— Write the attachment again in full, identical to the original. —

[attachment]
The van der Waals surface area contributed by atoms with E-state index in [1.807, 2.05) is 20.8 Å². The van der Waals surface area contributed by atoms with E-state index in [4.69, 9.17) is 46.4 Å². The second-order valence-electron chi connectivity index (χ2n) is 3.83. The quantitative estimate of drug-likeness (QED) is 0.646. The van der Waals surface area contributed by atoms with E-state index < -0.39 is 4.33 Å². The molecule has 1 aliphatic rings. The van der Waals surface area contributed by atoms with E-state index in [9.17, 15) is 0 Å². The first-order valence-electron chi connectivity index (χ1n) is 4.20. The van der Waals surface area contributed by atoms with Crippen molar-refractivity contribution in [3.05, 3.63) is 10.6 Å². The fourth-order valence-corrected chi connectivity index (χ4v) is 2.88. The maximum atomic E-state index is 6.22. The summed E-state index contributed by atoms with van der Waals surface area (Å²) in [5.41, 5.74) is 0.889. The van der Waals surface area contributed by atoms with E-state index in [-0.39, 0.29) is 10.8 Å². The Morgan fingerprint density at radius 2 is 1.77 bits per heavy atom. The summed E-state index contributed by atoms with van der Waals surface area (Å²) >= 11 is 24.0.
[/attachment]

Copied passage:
The van der Waals surface area contributed by atoms with E-state index in [1.807, 2.05) is 20.8 Å². The van der Waals surface area contributed by atoms with E-state index in [4.69, 9.17) is 46.4 Å². The second-order valence-electron chi connectivity index (χ2n) is 3.83. The quantitative estimate of drug-likeness (QED) is 0.646. The van der Waals surface area contributed by atoms with E-state index < -0.39 is 4.33 Å². The molecule has 1 aliphatic rings. The van der Waals surface area contributed by atoms with E-state index in [9.17, 15) is 0 Å². The first-order valence-electron chi connectivity index (χ1n) is 4.20. The van der Waals surface area contributed by atoms with Crippen molar-refractivity contribution in [3.05, 3.63) is 10.6 Å². The fourth-order valence-corrected chi connectivity index (χ4v) is 2.88. The maximum atomic E-state index is 6.22. The summed E-state index contributed by atoms with van der Waals surface area (Å²) in [5.41, 5.74) is 0.889. The van der Waals surface area contributed by atoms with E-state index in [-0.39, 0.29) is 10.8 Å². The Morgan fingerprint density at radius 2 is 1.77 bits per heavy atom. The summed E-state index contributed by atoms with van der Waals surface area (Å²) >= 11 is 24.0.